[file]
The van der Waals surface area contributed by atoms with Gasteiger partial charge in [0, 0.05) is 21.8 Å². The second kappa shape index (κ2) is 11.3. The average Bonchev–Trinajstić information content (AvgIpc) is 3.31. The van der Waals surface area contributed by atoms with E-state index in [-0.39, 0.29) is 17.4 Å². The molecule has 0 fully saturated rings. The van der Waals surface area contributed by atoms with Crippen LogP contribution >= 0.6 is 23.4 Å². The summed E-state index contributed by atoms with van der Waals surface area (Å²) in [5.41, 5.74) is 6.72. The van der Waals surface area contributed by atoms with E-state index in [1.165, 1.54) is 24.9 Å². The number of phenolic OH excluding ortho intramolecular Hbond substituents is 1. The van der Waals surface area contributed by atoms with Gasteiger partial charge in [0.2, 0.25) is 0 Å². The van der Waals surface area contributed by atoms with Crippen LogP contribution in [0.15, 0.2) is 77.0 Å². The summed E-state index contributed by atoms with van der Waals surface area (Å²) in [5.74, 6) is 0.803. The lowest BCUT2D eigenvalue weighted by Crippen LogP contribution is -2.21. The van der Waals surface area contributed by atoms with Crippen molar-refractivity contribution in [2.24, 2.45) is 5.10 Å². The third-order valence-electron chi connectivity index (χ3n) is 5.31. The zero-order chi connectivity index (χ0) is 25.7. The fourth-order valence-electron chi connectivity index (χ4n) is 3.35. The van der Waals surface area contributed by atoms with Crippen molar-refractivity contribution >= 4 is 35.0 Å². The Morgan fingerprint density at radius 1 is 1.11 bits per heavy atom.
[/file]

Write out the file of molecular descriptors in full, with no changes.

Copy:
The van der Waals surface area contributed by atoms with Gasteiger partial charge in [0, 0.05) is 21.8 Å². The second kappa shape index (κ2) is 11.3. The average Bonchev–Trinajstić information content (AvgIpc) is 3.31. The van der Waals surface area contributed by atoms with E-state index in [-0.39, 0.29) is 17.4 Å². The molecule has 0 fully saturated rings. The van der Waals surface area contributed by atoms with Crippen LogP contribution >= 0.6 is 23.4 Å². The summed E-state index contributed by atoms with van der Waals surface area (Å²) in [5.41, 5.74) is 6.72. The van der Waals surface area contributed by atoms with E-state index in [1.165, 1.54) is 24.9 Å². The number of phenolic OH excluding ortho intramolecular Hbond substituents is 1. The van der Waals surface area contributed by atoms with Gasteiger partial charge in [0.2, 0.25) is 0 Å². The van der Waals surface area contributed by atoms with Crippen LogP contribution in [0.15, 0.2) is 77.0 Å². The summed E-state index contributed by atoms with van der Waals surface area (Å²) in [5.74, 6) is 0.803. The lowest BCUT2D eigenvalue weighted by Crippen LogP contribution is -2.21. The van der Waals surface area contributed by atoms with Crippen molar-refractivity contribution in [2.24, 2.45) is 5.10 Å². The third-order valence-electron chi connectivity index (χ3n) is 5.31. The zero-order chi connectivity index (χ0) is 25.7. The fourth-order valence-electron chi connectivity index (χ4n) is 3.35. The van der Waals surface area contributed by atoms with Crippen molar-refractivity contribution >= 4 is 35.0 Å². The Morgan fingerprint density at radius 1 is 1.11 bits per heavy atom.